Rockies fall short in wild-card loss to Diamondbacks
By JOHN MARSHALL
PHOENIX (AP) The Colorado Rockies had been resilient all season, scraping their way into the playoffs after the best start in franchise history fizzled.
The Rockies were able to summon some of that resolve again in the NL wild-card game, but never could fully dig their way out of an early hole during an 11-8 loss to the Arizona Diamondbacks on Wednesday night.
"Right away, all hell broke loose and from there on it was a heavyweight fight," Rockies manager Bud Black said. "We got close a couple times, they stretched the lead, we came back. It was a crazy game."
The Rockies had an up-and-down regular season and their first playoff appearance since 2009 followed suit.
Colorado fell behind 6-0, roughed up one of baseball's best pitchers and rallied to pull within one twice. The Diamondbacks had to dig deep down in their bag of scoring tricks to beat the Rockies, needing two homers, four triples, 17 hits, an RBI bunt single by a catcher and the first three-bagger by a relief pitcher in postseason history.
The Diamondbacks' scoring cornucopia sends them to the NL Division Series against the Dodgers, starting Friday in Los Angeles. Colorado heads home to Denver.
"That was a crazy game from the beginning all the way to the end," outfielder Carlos Gonzalez said. "It is too bad we didn't get the win, but only one team can go farther."
The Rockies opened the season 44-26, but had to play some tense games down the stretch just to make the playoffs after faltering in the second half of the season. They made it, finishing 87-75 and a game ahead of Milwaukee for the second NL wild card to earn their first postseason berth in eight years.
For the playoff game between NL West rivals, Colorado had hot right-hander Jon Gray on the mound with a lineup that included a pair of MVP contenders in Nolan Arenado and batting champion Charlie Blackmon. Gonzalez also had rounded into form after struggling much of the season, finding his stroke just before the playoffs in what could be his final season in the Mile High City.
But their hopes of advancing were immediately in jeopardy as Gray struggled to locate his pitches during the shortest postseason start in franchise history. Paul Goldschmidt ended his 0-for-11 career skid against Gray with a three-run homer in the first inning and Daniel Descalso added a two-run shot off Tyler Anderson, putting Arizona up 6-0 before the Rockies could get nine outs.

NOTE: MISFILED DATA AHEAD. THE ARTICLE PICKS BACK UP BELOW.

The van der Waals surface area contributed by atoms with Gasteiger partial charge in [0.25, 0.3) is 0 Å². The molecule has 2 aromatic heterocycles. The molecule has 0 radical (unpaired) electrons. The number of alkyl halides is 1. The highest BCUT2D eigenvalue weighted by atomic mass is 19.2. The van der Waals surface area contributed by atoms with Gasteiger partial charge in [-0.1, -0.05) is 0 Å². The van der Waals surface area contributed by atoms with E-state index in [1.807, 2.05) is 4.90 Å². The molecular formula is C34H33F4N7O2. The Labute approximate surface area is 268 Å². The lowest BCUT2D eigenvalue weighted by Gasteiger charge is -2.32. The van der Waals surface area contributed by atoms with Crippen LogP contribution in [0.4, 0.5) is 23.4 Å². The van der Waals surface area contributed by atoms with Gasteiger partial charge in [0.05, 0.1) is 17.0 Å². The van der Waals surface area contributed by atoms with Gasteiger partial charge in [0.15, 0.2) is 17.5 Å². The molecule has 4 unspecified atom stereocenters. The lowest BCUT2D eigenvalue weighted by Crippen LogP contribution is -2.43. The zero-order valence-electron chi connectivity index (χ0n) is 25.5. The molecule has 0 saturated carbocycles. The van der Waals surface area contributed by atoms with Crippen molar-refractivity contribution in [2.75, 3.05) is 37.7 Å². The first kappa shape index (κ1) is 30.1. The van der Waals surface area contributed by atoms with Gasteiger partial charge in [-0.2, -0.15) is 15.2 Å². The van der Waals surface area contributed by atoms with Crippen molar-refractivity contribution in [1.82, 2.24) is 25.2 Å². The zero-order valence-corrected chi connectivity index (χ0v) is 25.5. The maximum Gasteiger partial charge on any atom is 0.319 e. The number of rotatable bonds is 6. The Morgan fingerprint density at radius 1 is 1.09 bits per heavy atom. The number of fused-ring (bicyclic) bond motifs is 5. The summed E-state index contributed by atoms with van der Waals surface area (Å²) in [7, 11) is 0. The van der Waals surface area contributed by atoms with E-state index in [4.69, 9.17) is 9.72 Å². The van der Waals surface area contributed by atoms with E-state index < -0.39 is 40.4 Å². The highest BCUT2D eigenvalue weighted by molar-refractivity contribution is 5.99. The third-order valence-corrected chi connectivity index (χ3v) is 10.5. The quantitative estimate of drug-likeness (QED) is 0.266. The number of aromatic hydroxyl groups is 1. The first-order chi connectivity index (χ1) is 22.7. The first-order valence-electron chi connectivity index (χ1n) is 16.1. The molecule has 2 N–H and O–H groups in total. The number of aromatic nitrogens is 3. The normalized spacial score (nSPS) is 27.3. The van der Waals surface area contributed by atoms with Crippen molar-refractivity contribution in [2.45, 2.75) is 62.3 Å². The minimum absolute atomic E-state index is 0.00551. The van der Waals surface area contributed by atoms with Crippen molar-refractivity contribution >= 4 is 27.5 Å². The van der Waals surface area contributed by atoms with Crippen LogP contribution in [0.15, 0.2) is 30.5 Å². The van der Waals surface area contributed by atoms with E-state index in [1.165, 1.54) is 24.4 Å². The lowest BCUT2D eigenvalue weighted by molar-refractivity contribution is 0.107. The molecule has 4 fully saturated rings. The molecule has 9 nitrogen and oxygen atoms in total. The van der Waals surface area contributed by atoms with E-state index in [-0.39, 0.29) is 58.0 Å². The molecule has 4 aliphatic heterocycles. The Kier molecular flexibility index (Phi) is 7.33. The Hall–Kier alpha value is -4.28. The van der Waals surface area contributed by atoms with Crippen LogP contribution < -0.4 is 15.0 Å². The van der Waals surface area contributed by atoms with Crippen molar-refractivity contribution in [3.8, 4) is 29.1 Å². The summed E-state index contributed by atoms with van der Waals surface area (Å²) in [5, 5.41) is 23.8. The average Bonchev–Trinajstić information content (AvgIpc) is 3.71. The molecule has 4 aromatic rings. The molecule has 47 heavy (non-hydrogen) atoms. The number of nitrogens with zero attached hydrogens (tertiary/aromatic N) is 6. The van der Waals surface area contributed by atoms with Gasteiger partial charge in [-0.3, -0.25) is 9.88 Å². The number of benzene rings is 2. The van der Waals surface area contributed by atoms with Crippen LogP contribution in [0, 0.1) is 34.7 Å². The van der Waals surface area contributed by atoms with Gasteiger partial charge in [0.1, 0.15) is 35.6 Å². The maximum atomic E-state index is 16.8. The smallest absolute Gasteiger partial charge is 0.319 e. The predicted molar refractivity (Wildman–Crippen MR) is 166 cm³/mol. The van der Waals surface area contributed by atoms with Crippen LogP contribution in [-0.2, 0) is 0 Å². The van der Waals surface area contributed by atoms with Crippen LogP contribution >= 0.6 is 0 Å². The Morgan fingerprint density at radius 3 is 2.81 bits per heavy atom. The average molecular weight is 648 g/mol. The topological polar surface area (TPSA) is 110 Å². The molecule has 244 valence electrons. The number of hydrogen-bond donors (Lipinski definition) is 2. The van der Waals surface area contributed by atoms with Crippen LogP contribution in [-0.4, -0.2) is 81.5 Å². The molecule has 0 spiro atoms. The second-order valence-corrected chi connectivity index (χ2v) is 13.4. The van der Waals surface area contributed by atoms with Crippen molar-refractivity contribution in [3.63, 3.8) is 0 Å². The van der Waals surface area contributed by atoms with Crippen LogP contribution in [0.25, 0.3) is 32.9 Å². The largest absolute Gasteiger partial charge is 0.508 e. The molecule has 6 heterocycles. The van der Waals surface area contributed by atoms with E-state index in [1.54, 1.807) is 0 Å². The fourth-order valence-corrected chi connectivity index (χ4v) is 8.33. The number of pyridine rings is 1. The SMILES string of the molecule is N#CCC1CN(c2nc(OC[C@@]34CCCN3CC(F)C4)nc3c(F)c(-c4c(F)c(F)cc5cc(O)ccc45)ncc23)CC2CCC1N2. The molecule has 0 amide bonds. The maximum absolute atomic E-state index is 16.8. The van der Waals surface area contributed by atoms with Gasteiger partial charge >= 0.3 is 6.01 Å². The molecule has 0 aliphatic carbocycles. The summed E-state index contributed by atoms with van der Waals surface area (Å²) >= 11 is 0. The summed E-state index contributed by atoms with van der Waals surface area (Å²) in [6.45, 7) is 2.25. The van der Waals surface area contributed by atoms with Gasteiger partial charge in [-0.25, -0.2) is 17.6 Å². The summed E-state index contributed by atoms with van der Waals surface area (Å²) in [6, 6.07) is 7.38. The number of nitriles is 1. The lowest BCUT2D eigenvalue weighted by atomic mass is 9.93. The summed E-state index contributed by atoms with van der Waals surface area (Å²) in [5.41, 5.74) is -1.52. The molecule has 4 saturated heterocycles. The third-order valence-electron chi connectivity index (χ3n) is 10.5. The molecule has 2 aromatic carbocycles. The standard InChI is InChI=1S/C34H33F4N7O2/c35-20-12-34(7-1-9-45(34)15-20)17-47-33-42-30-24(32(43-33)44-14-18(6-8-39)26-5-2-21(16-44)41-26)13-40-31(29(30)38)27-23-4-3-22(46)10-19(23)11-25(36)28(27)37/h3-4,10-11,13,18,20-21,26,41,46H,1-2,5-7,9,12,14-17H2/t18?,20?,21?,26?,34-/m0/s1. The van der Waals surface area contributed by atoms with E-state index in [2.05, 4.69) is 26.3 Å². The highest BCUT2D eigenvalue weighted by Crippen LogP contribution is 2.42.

"It was tough, tough emotionally," said Gray, who allowed four runs and seven hits in 1 1/3 innings. "I really want to be good for the guys behind me. It is a really big situation, really a big game. It was costly."
But Colorado has 10 players with postseason experience and found ways to fight back all year.
After struggling against Arizona ace Zack Greinke early, the Rockies chased him with a four-run fourth inning and cut the lead to 6-5 in the seventh.
Colorado found itself in a hole again in the bottom half, when reliever Archie Bradley, a career .098 hitter, became the first reliever to hit a postseason triple, driving in two runs to put the Diamondbacks up 8-5.
Again, the Rockies tried to answer and, no surprise, it was Arenado that started it.
Colorado's third baseman had an MVP-type season, hitting .309 with 37 homers and 130 RBIs to become the eighth player in major league history with at least three straight seasons with 35 homers and 130 RBIs. He hit .377 in September and in the wild-card game hit a ball deep to center for a solo homer in the seventh inning off Bradley.
Trevor Story followed with a home run to right, pulling the Rockies to 8-7.
"This is a sign that we all need to work harder and get better," Arenado said. "Everyone, all of us - there's still room to grow."
Blackmon went 0 for 4 to close out a spectacular season that had him in the MVP conversation as well.
He was the NL batting champion at .331 and had a major league-high 213 hits. Blackmon set records as a leadoff man with 103 RBIs and 383 total bases, while his 37 homers and 86 extra-base were third-most from the leadoff spot.
Gonzalez finished the regular season hitting .262 with 14 homers in 57 RBIs, well off his numbers in previous seasons. He's at the end of a seven-year, $80 million contract, but the Rockies have a plethora of outfield options and have seemed in no rush to offer a new deal to their longtime star.
"I don't really know what the future holds for me," Gonzalez said. "I am really thankful for all the nine years I have been with this organization. I am who I am today because of them, the fans. The way they treat me, there is not enough words to thank everybody."
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Updated October 5, 2017